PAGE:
Q: My husband and I live in the upper half of a duplex in Minneapolis. The duplex has been for sale for several months, so we've been dealing with potential buyers coming through our place for a while. It hasn't been that big of a deal until last week. When we got home from work, we discovered a message that had been left on our answering machine at 10 a.m. saying the Realtor was going to show the house at 2 that afternoon. Since neither of us work from home, and we were already at our jobs, we had no idea there was going to be a showing at our place that day. The Realtor has my work telephone number, but did not bother to contact me at work. Although there is a clause in our lease regarding the times that the unit can be shown, isn't the owner still required to give us 24-hour notice? Does this same law that applies to landlords regarding notice also apply to their real estate agents? We really feel our right to privacy has been violated. I would appreciate any information you could give me on this.
A: Minnesota law states that a landlord may enter a leased premises only for a business purpose and only after making a good-faith effort to give reasonable notice. This statute does not prohibit a landlord from entering a unit when tenants are away, but the landlord is required to provide a written disclosure of the entry in a conspicuous place if he or she entered the property without giving advance notice and while the tenant was away.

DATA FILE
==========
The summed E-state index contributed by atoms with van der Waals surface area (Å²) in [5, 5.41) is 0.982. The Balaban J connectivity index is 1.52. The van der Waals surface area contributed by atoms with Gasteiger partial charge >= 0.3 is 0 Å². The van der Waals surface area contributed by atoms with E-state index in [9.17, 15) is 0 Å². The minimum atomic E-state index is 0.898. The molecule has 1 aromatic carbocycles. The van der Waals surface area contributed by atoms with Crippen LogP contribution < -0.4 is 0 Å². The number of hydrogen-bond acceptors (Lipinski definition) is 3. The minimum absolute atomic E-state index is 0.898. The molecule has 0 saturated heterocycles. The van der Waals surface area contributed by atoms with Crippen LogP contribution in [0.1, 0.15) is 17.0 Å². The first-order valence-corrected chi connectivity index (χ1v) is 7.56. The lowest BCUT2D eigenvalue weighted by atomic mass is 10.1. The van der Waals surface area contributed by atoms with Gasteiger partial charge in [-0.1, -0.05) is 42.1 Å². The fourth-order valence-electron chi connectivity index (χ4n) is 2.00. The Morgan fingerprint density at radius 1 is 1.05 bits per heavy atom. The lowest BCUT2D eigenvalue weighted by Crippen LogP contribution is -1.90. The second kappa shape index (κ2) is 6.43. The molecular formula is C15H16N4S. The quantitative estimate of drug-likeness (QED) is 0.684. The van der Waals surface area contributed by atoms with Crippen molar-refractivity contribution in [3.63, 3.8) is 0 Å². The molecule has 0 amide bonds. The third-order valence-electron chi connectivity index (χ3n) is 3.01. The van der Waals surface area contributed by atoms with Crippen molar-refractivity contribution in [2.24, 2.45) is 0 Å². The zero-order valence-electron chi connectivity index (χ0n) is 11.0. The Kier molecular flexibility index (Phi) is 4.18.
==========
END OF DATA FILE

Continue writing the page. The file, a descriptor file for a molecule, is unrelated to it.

Basically, trying to show the property will always be considered a legitimate business purpose. In addition, the landlord may have given advance notice by calling and leaving a message on your answering machine. Whether this would be considered a good-faith effort, knowing that the Realtor has your work number, is an open question.
In addition, the Realtor is usually at the mercy of the prospective buyer. When the buyer calls, the Realtor almost always has to make the unit available, even if the Realtor doesn't have advance notice. So four hours' notice probably would be considered reasonable, especially if the Realtor called you right after receiving a call indicating interest in the property.
Whether calling your home answering machine, knowing you are probably at work, is considered a good-faith effort is an open question. I would say most courts would probably find such a call to be sufficient notice. In order to prevent this from occurring in the future, you should send a letter to the Realtor asking that he or she call your work telephone during your work hours, or maybe leave a message at home and then call work also, just to make sure you get the message. Remember, you have no right to keep the Realtor out, and the law is designed to protect you from visits without your knowledge. In this case, you did know about the visit because of the telephone message.
Kelly Klein is a Minneapolis attorney. Participation in this column does not create an attorney/client relationship with Klein. Do not rely on advice in this column for legal opinions. Consult an attorney regarding your particular issues. E-mail renting questions to firstname.lastname@example.org, or write to Kelly Klein c/o Star Tribune, 425 Portland Av. S., Minneapolis, MN 55488. Information provided by readers is not confidential.